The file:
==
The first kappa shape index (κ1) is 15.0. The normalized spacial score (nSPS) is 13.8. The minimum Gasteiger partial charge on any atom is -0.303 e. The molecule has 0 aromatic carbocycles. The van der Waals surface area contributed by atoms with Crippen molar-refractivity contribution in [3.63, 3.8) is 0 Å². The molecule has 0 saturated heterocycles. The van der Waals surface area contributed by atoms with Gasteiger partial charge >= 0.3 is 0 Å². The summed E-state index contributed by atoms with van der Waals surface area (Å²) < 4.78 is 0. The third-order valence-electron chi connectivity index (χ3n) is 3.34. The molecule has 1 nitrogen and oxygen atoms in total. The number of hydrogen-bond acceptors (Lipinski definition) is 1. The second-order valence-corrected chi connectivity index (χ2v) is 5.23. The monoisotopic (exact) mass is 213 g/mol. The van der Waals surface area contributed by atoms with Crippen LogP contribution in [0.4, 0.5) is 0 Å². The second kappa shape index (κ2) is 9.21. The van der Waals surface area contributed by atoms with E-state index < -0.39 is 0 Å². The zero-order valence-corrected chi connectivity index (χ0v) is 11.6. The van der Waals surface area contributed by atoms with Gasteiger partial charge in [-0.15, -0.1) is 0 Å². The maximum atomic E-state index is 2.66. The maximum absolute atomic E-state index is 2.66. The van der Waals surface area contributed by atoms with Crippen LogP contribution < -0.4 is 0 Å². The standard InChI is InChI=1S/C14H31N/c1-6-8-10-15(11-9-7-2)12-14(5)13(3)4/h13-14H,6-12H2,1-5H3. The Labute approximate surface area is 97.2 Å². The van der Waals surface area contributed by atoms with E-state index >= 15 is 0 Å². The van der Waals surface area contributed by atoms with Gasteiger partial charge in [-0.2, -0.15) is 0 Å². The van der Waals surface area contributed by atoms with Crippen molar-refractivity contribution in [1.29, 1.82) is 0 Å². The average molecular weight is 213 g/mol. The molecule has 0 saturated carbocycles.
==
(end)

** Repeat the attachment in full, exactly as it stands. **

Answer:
The first kappa shape index (κ1) is 15.0. The normalized spacial score (nSPS) is 13.8. The minimum Gasteiger partial charge on any atom is -0.303 e. The molecule has 0 aromatic carbocycles. The van der Waals surface area contributed by atoms with Crippen molar-refractivity contribution in [3.63, 3.8) is 0 Å². The molecule has 0 saturated heterocycles. The van der Waals surface area contributed by atoms with Gasteiger partial charge >= 0.3 is 0 Å². The summed E-state index contributed by atoms with van der Waals surface area (Å²) < 4.78 is 0. The third-order valence-electron chi connectivity index (χ3n) is 3.34. The molecule has 1 nitrogen and oxygen atoms in total. The number of hydrogen-bond acceptors (Lipinski definition) is 1. The second-order valence-corrected chi connectivity index (χ2v) is 5.23. The monoisotopic (exact) mass is 213 g/mol. The van der Waals surface area contributed by atoms with Crippen LogP contribution in [0.4, 0.5) is 0 Å². The second kappa shape index (κ2) is 9.21. The van der Waals surface area contributed by atoms with E-state index < -0.39 is 0 Å². The zero-order valence-corrected chi connectivity index (χ0v) is 11.6. The van der Waals surface area contributed by atoms with Gasteiger partial charge in [-0.15, -0.1) is 0 Å². The maximum atomic E-state index is 2.66. The maximum absolute atomic E-state index is 2.66. The van der Waals surface area contributed by atoms with Crippen LogP contribution < -0.4 is 0 Å². The standard InChI is InChI=1S/C14H31N/c1-6-8-10-15(11-9-7-2)12-14(5)13(3)4/h13-14H,6-12H2,1-5H3. The Labute approximate surface area is 97.2 Å². The van der Waals surface area contributed by atoms with E-state index >= 15 is 0 Å². The van der Waals surface area contributed by atoms with Gasteiger partial charge in [-0.2, -0.15) is 0 Å². The van der Waals surface area contributed by atoms with Crippen molar-refractivity contribution in [1.29, 1.82) is 0 Å². The average molecular weight is 213 g/mol. The molecule has 0 saturated carbocycles.